Total Server Memory (KB)      423,774,312

-- EDIT 2019-04-05 --

We have opened a Microsoft support case. The representative asked us to run dbcc memorystatus. He noticed there are 2 NUMA nodes, but the nodes are out of balance.

Memory node Id = 0                       KB
---------------------------------------- -----------
VM Reserved                              975,781,588
VM Committed                               6,016,224
Locked Pages Allocated                   205,951,768
Pages Allocated                          200,936,584
Pages Free                                       216
Target Committed                         211,967,992
Current Committed                        211,967,992
Foreign Committed                             55,000
Away Committed                               325,944
Taken Away Committed                               0

(10 row(s) affected)

Memory node Id = 1                       KB
---------------------------------------- -----------
VM Reserved                                   74,128
VM Committed                                  35,732
Locked Pages Allocated                   210,464,000
Pages Allocated                           26,244,712
Pages Free                               178,942,456
Target Committed                         211,967,992
Current Committed                        210,499,736
Foreign Committed                         24,523,444
Away Committed                                     0
Taken Away Committed                         325,944
  • Nothing else was implemented during this maintenance on March 31st, just the Windows Server and SQL Server patches? No changes to the instance settings, applications, workloads running against SQL Server, VM host / guest settings (if it's a VM), etc? Apr 3, 2019 at 15:45
  • 1
    Some big table or index was loaded into memory before the reboot and hasn't been read into memory again since? Buffer pool is just a reflection of how much of your data has been requested - it won't get used until that data has been read. How have you directly tied buffer pool size to performance issues? What other metrics are you using for that correlation? Just because the performance issues started after these three reboots doesn't necessarily mean that your observation about buffer pool size has any correlation to performance observations. Apr 3, 2019 at 15:55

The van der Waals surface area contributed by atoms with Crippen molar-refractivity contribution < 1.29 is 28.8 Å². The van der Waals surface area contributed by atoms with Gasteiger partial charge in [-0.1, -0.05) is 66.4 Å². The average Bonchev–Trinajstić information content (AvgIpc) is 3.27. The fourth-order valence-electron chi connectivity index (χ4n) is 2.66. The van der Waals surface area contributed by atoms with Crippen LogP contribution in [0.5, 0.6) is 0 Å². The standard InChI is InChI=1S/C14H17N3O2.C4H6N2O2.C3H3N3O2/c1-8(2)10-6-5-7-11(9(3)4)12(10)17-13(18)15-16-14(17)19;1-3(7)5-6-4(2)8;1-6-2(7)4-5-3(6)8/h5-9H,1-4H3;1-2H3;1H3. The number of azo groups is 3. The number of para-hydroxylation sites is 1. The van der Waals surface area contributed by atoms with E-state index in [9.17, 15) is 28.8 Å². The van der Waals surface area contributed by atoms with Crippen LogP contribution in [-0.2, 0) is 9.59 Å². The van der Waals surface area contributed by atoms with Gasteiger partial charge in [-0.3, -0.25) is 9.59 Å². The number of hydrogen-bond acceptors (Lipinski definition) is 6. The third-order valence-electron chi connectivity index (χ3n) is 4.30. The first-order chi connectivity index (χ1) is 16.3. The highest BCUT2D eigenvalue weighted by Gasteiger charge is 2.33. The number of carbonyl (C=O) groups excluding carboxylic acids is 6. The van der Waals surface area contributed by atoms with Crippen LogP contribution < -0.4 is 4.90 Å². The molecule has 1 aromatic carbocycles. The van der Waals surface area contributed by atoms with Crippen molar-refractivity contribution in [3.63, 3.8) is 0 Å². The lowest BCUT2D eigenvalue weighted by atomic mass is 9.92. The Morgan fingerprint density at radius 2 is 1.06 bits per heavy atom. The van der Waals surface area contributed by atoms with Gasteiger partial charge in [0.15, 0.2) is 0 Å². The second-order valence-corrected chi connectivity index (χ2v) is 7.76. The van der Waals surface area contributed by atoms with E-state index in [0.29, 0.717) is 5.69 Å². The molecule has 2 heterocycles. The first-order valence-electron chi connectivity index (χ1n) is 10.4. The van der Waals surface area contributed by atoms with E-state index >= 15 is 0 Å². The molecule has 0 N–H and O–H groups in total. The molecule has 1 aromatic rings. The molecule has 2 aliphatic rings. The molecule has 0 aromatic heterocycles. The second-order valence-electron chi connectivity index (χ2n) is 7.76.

• Those were the only changes I saw in the Windows event log. I don't know what might have changed at the VM level, but I will ask. User workload would start the same but get heavier during April 2 and April 3 during financial period close. Instance settings stayed the same as far as I can see. Apr 3, 2019 at 15:56
  • @AaronBertrand The server's buffer pool page life span dropped from normal looking numbers prior to the reboot to a fairly flat line around 5 seconds. Yes, 5! I've never seen a server get that low. Disk latency from a SQL Server perspective is worse after the reboot. My strong hunch is that if we had that extra ~200 GB back in the buffer cache, I/O would be much reduced, and performance would go back to normal. I have been searching for expensive queries and found one that needs a fix, but it does not run frequently. Apr 3, 2019 at 16:01
  • But again, PLE is just a number. How are you confirming that "because PLE is low, customer is complaining about performance"? Where are you tracking I/O and pinning the problem on that? Your graph doesn't show any I/O counters, so are you just guessing? And if a different I/O profile does turn out to be the issue, I suspect you're down to a config issue somewhere. SQL Server doesn't expose knobs for how much buffer pool to use, but if max server memory is capped some way due to hardware or config, it's not going to use as much as you'd like. Apr 3, 2019 at 16:03